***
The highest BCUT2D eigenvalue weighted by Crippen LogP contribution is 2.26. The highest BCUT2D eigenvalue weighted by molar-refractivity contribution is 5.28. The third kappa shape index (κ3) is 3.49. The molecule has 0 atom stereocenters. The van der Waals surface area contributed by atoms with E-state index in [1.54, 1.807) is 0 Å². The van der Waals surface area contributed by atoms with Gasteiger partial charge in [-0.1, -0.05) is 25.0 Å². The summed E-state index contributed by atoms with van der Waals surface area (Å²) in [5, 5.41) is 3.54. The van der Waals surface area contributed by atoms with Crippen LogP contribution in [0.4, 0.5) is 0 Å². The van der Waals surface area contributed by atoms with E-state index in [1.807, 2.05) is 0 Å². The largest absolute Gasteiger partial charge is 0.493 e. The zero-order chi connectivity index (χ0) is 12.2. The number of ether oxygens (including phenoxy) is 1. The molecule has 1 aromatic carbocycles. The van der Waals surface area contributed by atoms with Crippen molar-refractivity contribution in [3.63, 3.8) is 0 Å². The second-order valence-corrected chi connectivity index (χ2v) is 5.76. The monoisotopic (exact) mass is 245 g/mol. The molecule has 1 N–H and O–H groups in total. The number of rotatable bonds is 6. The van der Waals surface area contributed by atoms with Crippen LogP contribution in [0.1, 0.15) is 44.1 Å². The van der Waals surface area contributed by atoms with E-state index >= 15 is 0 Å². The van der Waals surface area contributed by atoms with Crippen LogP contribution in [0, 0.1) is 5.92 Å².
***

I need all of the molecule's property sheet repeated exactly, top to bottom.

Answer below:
The highest BCUT2D eigenvalue weighted by Crippen LogP contribution is 2.26. The highest BCUT2D eigenvalue weighted by molar-refractivity contribution is 5.28. The third kappa shape index (κ3) is 3.49. The molecule has 0 atom stereocenters. The van der Waals surface area contributed by atoms with E-state index in [1.54, 1.807) is 0 Å². The van der Waals surface area contributed by atoms with Gasteiger partial charge in [-0.1, -0.05) is 25.0 Å². The summed E-state index contributed by atoms with van der Waals surface area (Å²) in [5, 5.41) is 3.54. The van der Waals surface area contributed by atoms with Crippen LogP contribution in [0.4, 0.5) is 0 Å². The van der Waals surface area contributed by atoms with E-state index in [1.807, 2.05) is 0 Å². The largest absolute Gasteiger partial charge is 0.493 e. The zero-order chi connectivity index (χ0) is 12.2. The number of ether oxygens (including phenoxy) is 1. The molecule has 1 aromatic carbocycles. The van der Waals surface area contributed by atoms with Crippen molar-refractivity contribution in [3.63, 3.8) is 0 Å². The second-order valence-corrected chi connectivity index (χ2v) is 5.76. The monoisotopic (exact) mass is 245 g/mol. The molecule has 1 N–H and O–H groups in total. The number of rotatable bonds is 6. The van der Waals surface area contributed by atoms with Crippen LogP contribution in [0.1, 0.15) is 44.1 Å². The van der Waals surface area contributed by atoms with E-state index >= 15 is 0 Å². The van der Waals surface area contributed by atoms with Crippen LogP contribution in [0, 0.1) is 5.92 Å².